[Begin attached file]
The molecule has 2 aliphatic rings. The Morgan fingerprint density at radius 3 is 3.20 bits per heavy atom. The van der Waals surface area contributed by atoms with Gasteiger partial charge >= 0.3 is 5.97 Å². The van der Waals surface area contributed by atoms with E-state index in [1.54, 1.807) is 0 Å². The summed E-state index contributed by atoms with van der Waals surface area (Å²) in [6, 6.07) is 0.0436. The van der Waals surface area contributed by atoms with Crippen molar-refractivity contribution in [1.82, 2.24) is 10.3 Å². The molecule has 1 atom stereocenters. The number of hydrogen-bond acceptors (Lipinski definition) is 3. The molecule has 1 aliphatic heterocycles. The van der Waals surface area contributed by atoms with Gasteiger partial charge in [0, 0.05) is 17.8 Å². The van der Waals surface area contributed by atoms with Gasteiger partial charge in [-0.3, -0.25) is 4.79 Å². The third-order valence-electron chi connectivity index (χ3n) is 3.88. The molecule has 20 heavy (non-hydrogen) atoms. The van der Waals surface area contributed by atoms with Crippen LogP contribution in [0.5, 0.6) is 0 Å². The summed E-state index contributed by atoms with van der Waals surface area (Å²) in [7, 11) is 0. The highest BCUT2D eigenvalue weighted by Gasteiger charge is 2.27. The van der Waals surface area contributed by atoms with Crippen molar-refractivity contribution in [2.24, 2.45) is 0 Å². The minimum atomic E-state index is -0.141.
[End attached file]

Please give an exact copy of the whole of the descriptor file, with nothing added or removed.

The molecule has 2 aliphatic rings. The Morgan fingerprint density at radius 3 is 3.20 bits per heavy atom. The van der Waals surface area contributed by atoms with Gasteiger partial charge >= 0.3 is 5.97 Å². The van der Waals surface area contributed by atoms with E-state index in [1.54, 1.807) is 0 Å². The summed E-state index contributed by atoms with van der Waals surface area (Å²) in [6, 6.07) is 0.0436. The van der Waals surface area contributed by atoms with Crippen molar-refractivity contribution in [1.82, 2.24) is 10.3 Å². The molecule has 1 atom stereocenters. The number of hydrogen-bond acceptors (Lipinski definition) is 3. The molecule has 1 aliphatic heterocycles. The van der Waals surface area contributed by atoms with Gasteiger partial charge in [0, 0.05) is 17.8 Å². The van der Waals surface area contributed by atoms with Gasteiger partial charge in [-0.3, -0.25) is 4.79 Å². The third-order valence-electron chi connectivity index (χ3n) is 3.88. The molecule has 20 heavy (non-hydrogen) atoms. The van der Waals surface area contributed by atoms with Crippen LogP contribution in [0.5, 0.6) is 0 Å². The summed E-state index contributed by atoms with van der Waals surface area (Å²) in [7, 11) is 0. The highest BCUT2D eigenvalue weighted by Gasteiger charge is 2.27. The van der Waals surface area contributed by atoms with Crippen molar-refractivity contribution in [2.24, 2.45) is 0 Å². The minimum atomic E-state index is -0.141.